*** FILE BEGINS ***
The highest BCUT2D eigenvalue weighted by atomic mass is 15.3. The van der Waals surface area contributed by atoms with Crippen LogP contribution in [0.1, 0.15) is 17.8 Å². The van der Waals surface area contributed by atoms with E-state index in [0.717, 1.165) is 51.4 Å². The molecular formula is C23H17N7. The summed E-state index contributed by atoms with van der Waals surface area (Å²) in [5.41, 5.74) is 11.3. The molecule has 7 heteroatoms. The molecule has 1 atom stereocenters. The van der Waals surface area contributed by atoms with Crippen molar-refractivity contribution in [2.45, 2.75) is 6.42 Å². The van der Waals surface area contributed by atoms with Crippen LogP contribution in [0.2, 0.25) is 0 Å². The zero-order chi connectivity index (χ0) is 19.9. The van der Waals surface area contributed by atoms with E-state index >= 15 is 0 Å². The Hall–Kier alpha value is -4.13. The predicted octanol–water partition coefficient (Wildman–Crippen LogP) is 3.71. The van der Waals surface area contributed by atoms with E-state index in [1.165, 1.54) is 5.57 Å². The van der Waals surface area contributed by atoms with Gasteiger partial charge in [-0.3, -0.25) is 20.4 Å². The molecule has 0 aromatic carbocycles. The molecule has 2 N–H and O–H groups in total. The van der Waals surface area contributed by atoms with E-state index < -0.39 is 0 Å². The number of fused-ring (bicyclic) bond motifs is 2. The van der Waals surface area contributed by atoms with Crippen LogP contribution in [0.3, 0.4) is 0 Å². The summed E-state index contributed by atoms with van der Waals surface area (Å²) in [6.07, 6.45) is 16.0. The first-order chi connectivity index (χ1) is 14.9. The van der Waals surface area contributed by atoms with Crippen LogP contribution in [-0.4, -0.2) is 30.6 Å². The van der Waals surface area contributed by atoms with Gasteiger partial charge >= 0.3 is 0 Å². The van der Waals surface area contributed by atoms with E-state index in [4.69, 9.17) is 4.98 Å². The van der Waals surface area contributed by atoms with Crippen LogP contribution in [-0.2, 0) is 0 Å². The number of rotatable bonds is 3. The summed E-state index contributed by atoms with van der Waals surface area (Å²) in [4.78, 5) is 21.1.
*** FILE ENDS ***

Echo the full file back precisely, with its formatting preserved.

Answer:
The highest BCUT2D eigenvalue weighted by atomic mass is 15.3. The van der Waals surface area contributed by atoms with Crippen LogP contribution in [0.1, 0.15) is 17.8 Å². The van der Waals surface area contributed by atoms with E-state index in [0.717, 1.165) is 51.4 Å². The molecular formula is C23H17N7. The summed E-state index contributed by atoms with van der Waals surface area (Å²) in [5.41, 5.74) is 11.3. The molecule has 7 heteroatoms. The molecule has 1 atom stereocenters. The van der Waals surface area contributed by atoms with Crippen molar-refractivity contribution in [2.45, 2.75) is 6.42 Å². The van der Waals surface area contributed by atoms with Crippen LogP contribution in [0.2, 0.25) is 0 Å². The zero-order chi connectivity index (χ0) is 19.9. The van der Waals surface area contributed by atoms with E-state index >= 15 is 0 Å². The Hall–Kier alpha value is -4.13. The predicted octanol–water partition coefficient (Wildman–Crippen LogP) is 3.71. The van der Waals surface area contributed by atoms with E-state index in [1.165, 1.54) is 5.57 Å². The van der Waals surface area contributed by atoms with Gasteiger partial charge in [-0.3, -0.25) is 20.4 Å². The molecule has 0 aromatic carbocycles. The molecule has 2 N–H and O–H groups in total. The van der Waals surface area contributed by atoms with E-state index < -0.39 is 0 Å². The number of fused-ring (bicyclic) bond motifs is 2. The van der Waals surface area contributed by atoms with Crippen LogP contribution in [0.3, 0.4) is 0 Å². The summed E-state index contributed by atoms with van der Waals surface area (Å²) in [6.07, 6.45) is 16.0. The first-order chi connectivity index (χ1) is 14.9. The van der Waals surface area contributed by atoms with Crippen LogP contribution in [-0.4, -0.2) is 30.6 Å². The van der Waals surface area contributed by atoms with Gasteiger partial charge >= 0.3 is 0 Å². The van der Waals surface area contributed by atoms with E-state index in [4.69, 9.17) is 4.98 Å². The van der Waals surface area contributed by atoms with Crippen LogP contribution in [-0.2, 0) is 0 Å². The number of rotatable bonds is 3. The summed E-state index contributed by atoms with van der Waals surface area (Å²) in [4.78, 5) is 21.1.